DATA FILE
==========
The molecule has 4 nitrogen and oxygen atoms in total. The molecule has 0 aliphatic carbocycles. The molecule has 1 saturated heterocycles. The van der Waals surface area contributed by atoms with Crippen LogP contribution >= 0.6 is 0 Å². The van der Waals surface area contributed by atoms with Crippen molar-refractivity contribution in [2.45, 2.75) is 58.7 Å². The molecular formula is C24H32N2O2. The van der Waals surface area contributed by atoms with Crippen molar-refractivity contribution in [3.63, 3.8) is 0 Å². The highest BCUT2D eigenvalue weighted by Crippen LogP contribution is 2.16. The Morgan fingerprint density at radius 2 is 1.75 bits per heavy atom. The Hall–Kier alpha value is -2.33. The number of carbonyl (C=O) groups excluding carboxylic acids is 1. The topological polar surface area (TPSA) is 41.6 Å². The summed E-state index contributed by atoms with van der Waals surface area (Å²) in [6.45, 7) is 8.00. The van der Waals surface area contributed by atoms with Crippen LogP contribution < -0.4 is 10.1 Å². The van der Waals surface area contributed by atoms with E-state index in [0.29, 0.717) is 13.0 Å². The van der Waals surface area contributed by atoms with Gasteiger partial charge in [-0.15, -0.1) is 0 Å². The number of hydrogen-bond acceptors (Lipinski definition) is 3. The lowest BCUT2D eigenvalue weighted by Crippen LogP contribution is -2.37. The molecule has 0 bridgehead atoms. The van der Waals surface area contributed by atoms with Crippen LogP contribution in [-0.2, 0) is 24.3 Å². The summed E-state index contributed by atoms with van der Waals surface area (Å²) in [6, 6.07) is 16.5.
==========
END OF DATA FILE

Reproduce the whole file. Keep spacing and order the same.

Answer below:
The molecule has 4 nitrogen and oxygen atoms in total. The molecule has 0 aliphatic carbocycles. The molecule has 1 saturated heterocycles. The van der Waals surface area contributed by atoms with Crippen LogP contribution >= 0.6 is 0 Å². The van der Waals surface area contributed by atoms with Crippen molar-refractivity contribution in [2.45, 2.75) is 58.7 Å². The molecular formula is C24H32N2O2. The van der Waals surface area contributed by atoms with Crippen molar-refractivity contribution in [3.63, 3.8) is 0 Å². The highest BCUT2D eigenvalue weighted by Crippen LogP contribution is 2.16. The Morgan fingerprint density at radius 2 is 1.75 bits per heavy atom. The Hall–Kier alpha value is -2.33. The number of carbonyl (C=O) groups excluding carboxylic acids is 1. The topological polar surface area (TPSA) is 41.6 Å². The summed E-state index contributed by atoms with van der Waals surface area (Å²) in [6.45, 7) is 8.00. The van der Waals surface area contributed by atoms with Crippen LogP contribution < -0.4 is 10.1 Å². The van der Waals surface area contributed by atoms with E-state index in [0.29, 0.717) is 13.0 Å². The van der Waals surface area contributed by atoms with Gasteiger partial charge in [-0.15, -0.1) is 0 Å². The number of hydrogen-bond acceptors (Lipinski definition) is 3. The lowest BCUT2D eigenvalue weighted by Crippen LogP contribution is -2.37. The molecule has 0 bridgehead atoms. The van der Waals surface area contributed by atoms with Crippen LogP contribution in [-0.2, 0) is 24.3 Å². The summed E-state index contributed by atoms with van der Waals surface area (Å²) in [6, 6.07) is 16.5.